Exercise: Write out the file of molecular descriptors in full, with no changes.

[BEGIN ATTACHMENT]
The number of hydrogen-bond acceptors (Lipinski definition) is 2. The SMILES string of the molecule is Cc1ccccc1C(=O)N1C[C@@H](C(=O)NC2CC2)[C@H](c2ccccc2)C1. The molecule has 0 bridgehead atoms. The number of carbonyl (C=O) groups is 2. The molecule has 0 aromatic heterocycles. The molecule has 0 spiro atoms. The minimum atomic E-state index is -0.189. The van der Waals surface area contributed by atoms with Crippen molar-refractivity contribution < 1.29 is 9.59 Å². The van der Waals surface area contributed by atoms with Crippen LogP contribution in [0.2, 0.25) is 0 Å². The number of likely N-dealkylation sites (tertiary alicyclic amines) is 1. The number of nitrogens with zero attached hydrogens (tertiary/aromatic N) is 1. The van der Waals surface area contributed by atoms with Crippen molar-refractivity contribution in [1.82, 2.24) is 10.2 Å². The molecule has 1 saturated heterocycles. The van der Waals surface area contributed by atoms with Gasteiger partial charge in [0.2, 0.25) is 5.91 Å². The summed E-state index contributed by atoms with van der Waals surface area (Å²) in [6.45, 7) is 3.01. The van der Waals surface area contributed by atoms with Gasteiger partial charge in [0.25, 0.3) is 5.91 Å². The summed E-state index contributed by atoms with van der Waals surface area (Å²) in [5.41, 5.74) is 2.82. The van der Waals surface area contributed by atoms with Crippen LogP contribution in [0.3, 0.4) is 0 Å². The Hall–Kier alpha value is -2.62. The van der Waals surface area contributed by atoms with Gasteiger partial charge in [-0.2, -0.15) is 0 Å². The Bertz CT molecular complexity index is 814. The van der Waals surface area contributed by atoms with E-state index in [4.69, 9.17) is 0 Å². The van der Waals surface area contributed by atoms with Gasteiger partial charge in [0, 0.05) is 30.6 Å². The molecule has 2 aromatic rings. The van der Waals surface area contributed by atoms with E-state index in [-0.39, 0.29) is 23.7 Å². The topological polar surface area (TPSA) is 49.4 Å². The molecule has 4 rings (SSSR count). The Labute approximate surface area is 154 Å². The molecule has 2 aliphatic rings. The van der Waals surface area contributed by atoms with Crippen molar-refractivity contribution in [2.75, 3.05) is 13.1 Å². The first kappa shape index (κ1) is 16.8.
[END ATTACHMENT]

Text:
The number of hydrogen-bond acceptors (Lipinski definition) is 2. The SMILES string of the molecule is Cc1ccccc1C(=O)N1C[C@@H](C(=O)NC2CC2)[C@H](c2ccccc2)C1. The molecule has 0 bridgehead atoms. The number of carbonyl (C=O) groups is 2. The molecule has 0 aromatic heterocycles. The molecule has 0 spiro atoms. The minimum atomic E-state index is -0.189. The van der Waals surface area contributed by atoms with Crippen molar-refractivity contribution < 1.29 is 9.59 Å². The van der Waals surface area contributed by atoms with Crippen LogP contribution in [0.2, 0.25) is 0 Å². The number of likely N-dealkylation sites (tertiary alicyclic amines) is 1. The number of nitrogens with zero attached hydrogens (tertiary/aromatic N) is 1. The van der Waals surface area contributed by atoms with Crippen molar-refractivity contribution in [1.82, 2.24) is 10.2 Å². The molecule has 1 saturated heterocycles. The van der Waals surface area contributed by atoms with Gasteiger partial charge in [0.2, 0.25) is 5.91 Å². The summed E-state index contributed by atoms with van der Waals surface area (Å²) in [6.45, 7) is 3.01. The van der Waals surface area contributed by atoms with Gasteiger partial charge in [0.25, 0.3) is 5.91 Å². The summed E-state index contributed by atoms with van der Waals surface area (Å²) in [5.41, 5.74) is 2.82. The van der Waals surface area contributed by atoms with Crippen LogP contribution in [0.3, 0.4) is 0 Å². The Hall–Kier alpha value is -2.62. The van der Waals surface area contributed by atoms with Gasteiger partial charge in [-0.2, -0.15) is 0 Å². The Bertz CT molecular complexity index is 814. The van der Waals surface area contributed by atoms with E-state index in [4.69, 9.17) is 0 Å². The van der Waals surface area contributed by atoms with Gasteiger partial charge in [0, 0.05) is 30.6 Å². The molecule has 2 aromatic rings. The van der Waals surface area contributed by atoms with E-state index in [-0.39, 0.29) is 23.7 Å². The topological polar surface area (TPSA) is 49.4 Å². The molecule has 4 rings (SSSR count). The Labute approximate surface area is 154 Å². The molecule has 2 aliphatic rings. The van der Waals surface area contributed by atoms with Crippen molar-refractivity contribution in [2.75, 3.05) is 13.1 Å². The first kappa shape index (κ1) is 16.8.